the best thing that can be done at the state level is to adopt policies that allow all of a state’s high-school students to pay fees at its public universities at the discounted rate that normally applies to people from that state, regardless of their legal status.(It would have been my preference that the Economist clarify that not all Hispanic students have legal status problems or are even immigrants - (almost half of all Hispanic residents of Tennessee are U.S.-born, and half of those who were born abroad have legal status) - but maybe the sophisticated readers of that British publication already knew that.)
Dr. Flores tells the Hispanic Nashville Notebook that when in-state tuition is offered to high school students regardless of legal status,
they are more likely to take advantage of such a benefit and enroll in college as compared to similar students who live in states without an in-state resident tuition policy. The overall numbers of students are not massive. However, if the benefit is available, over time, students do go to college as a result of having such a policy in a state.Flores' latest article on the subject will appear in The Review of Higher Education.
About Dr. Stella FloresFlores got doctoral and masters degrees from Harvard University, her doctorate being in Administration, Planning, and Social Policy with a concentration in Higher Education. She has another masters in public affairs from U.T. (Texas, not Tennessee), and her bachelors is from Rice, where she spent one semester at the Universidad de Chile in Santiago.
Prior to joining Vanderbilt, Flores served as a program evaluator for the U.S. General Accountability Office and as a program specialist for the Economic Development Administration of the U.S. Department of Commerce. Professor Flores has also served as a policy researcher for the Texas State Legislature and various city governments in Texas.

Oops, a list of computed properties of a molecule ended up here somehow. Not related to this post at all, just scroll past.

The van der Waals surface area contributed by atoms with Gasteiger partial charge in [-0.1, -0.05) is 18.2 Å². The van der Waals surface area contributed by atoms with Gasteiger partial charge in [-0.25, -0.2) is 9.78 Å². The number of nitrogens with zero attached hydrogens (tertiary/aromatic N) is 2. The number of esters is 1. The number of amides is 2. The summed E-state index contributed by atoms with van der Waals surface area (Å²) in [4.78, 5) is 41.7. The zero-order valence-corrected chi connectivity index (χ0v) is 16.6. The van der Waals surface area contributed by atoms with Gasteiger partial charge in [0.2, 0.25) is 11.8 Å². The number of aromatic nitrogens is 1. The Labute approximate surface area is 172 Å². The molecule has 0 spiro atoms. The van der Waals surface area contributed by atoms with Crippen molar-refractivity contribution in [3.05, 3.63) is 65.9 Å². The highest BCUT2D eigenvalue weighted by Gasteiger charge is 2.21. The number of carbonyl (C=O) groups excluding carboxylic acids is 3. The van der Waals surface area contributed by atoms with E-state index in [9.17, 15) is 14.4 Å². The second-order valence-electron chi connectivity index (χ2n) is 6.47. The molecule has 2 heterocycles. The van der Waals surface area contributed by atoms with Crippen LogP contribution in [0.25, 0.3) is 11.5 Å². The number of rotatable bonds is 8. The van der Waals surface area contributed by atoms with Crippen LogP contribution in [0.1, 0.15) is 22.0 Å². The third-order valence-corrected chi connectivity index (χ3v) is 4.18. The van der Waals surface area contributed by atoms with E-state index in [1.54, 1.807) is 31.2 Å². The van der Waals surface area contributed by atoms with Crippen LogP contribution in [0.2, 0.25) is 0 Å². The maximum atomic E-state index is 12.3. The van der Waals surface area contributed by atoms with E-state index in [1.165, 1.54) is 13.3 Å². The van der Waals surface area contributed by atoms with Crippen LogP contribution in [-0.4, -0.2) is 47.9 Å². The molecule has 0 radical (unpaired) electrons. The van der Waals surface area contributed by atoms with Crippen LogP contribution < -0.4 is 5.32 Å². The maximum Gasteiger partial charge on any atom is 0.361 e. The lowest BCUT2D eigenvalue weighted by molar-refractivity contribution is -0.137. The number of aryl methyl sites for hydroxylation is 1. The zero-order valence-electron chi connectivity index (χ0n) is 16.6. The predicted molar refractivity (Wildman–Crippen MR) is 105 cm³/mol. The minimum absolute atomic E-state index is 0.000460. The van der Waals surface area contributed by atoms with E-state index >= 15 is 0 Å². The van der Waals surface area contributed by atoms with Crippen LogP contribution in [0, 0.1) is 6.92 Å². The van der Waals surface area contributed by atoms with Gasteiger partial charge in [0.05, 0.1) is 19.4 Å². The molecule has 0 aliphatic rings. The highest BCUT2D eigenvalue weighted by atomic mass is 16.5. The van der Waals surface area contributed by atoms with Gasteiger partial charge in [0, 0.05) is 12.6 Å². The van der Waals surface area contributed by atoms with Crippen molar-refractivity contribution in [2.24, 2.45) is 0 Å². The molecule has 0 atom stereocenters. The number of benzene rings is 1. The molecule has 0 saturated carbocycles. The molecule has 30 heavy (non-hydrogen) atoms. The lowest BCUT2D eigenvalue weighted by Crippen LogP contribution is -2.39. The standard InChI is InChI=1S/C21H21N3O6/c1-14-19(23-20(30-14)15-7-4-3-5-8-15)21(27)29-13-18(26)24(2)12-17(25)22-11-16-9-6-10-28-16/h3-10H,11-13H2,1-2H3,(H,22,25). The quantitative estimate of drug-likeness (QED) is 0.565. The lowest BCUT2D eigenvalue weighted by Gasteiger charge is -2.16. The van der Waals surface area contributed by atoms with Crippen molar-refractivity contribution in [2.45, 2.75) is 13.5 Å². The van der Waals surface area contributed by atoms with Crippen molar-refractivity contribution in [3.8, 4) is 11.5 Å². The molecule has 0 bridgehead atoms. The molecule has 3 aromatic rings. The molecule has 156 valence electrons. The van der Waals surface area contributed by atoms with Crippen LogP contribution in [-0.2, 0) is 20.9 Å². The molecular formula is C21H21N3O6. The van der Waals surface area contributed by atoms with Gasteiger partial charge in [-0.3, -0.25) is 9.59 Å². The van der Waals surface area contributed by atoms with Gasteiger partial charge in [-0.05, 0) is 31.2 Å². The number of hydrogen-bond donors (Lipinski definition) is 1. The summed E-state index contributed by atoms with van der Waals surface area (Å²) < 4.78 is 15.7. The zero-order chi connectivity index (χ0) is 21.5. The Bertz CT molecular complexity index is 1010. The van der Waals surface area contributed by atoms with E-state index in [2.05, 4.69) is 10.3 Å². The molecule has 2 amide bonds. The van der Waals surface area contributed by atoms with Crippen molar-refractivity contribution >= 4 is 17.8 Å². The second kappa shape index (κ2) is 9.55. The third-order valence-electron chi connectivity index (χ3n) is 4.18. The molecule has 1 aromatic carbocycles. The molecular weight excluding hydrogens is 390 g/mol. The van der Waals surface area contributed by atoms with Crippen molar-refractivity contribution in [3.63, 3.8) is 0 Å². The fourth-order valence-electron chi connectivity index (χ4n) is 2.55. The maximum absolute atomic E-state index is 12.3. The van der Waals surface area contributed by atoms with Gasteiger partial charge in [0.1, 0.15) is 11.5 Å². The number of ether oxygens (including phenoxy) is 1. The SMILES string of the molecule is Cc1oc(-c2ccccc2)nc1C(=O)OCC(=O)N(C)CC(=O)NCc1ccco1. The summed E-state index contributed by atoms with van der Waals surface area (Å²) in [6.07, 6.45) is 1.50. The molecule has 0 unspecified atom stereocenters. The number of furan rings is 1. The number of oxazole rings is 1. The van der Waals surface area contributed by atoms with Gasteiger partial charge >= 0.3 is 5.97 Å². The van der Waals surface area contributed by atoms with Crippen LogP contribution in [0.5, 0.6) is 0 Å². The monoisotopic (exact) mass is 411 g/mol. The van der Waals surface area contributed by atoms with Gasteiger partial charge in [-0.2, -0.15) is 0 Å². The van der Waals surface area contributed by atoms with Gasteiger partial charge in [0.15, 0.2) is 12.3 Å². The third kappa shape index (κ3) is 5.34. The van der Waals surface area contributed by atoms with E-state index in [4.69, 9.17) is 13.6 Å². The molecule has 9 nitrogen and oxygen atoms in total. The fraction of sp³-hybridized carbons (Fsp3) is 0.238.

Professor Flores’ work employs large-scale databases and quantitative methods to investigate the impact of state and federal policies on college access and completion for low-income and underrepresented populations. She has written on the role of alternative admissions plans and financial aid programs in college admissions, demographic changes in higher education, the role of the Hispanic Serving Institution in U.S. higher education policy, and Latino students and community colleges.
The lawyers who read my blog will be particularly interested the citation of her work in the 2003 U.S. Supreme Court decision Gratz v. Bollinger (dissenting opinion) and in various amicus briefs in the Gratz v. Bollinger and Grutter v. Bollinger Supreme Court cases on affirmative action in higher education admissions. (Flores and another researcher concluded that "it is incorrect to attribute any significant increase in campus diversity to a percent plan alone." Percent Plans in College Admissions: A Comparative Analysis of Three States’ Experiences (2003)).
Her publications also include two edited volumes, Legacies of Brown: Multiracial Equity in American Education published by the Harvard Educational Review (with Dorinda J. Carter and Richard J. Reddick) and Latino Educational Opportunity published by Jossey-Bass as part of the New Directions for Community College series (with Catherine L. Horn and Gary Orfield).
Professor Flores currently teaches courses in college access policy and general education policy. Her recent work includes an examination of the effect of in-state resident tuition policies on the college enrollment and persistence of undocumented students across the United States, an analysis of institutional response to federal and state changes in race-conscious admissions policies and programs, and an investigation of the interaction of state and institutional financial aid policies targeted at low-income students also across the United States.
Dr. Flores was recently named a co-investigator in a $1.9 million grant from the Gates Foundation on barriers to college completion, and she was also a research expert for Governor Bredesen’s Task Force on Readiness, Acceleration, Models, and Paths (RAMP UP).
Dr. Flores is at the Peabody School of Education at Vanderbilt University. According to Vanderbilt, Peabody is the top-ranked school of education in the nation as ranked by the U.S. News & World Report's 2010 survey. Peabody has held a top-10 ranking for the last 14 years.
Some information taken verbatim from Flores' Vanderbilt bio and the Peabody web site.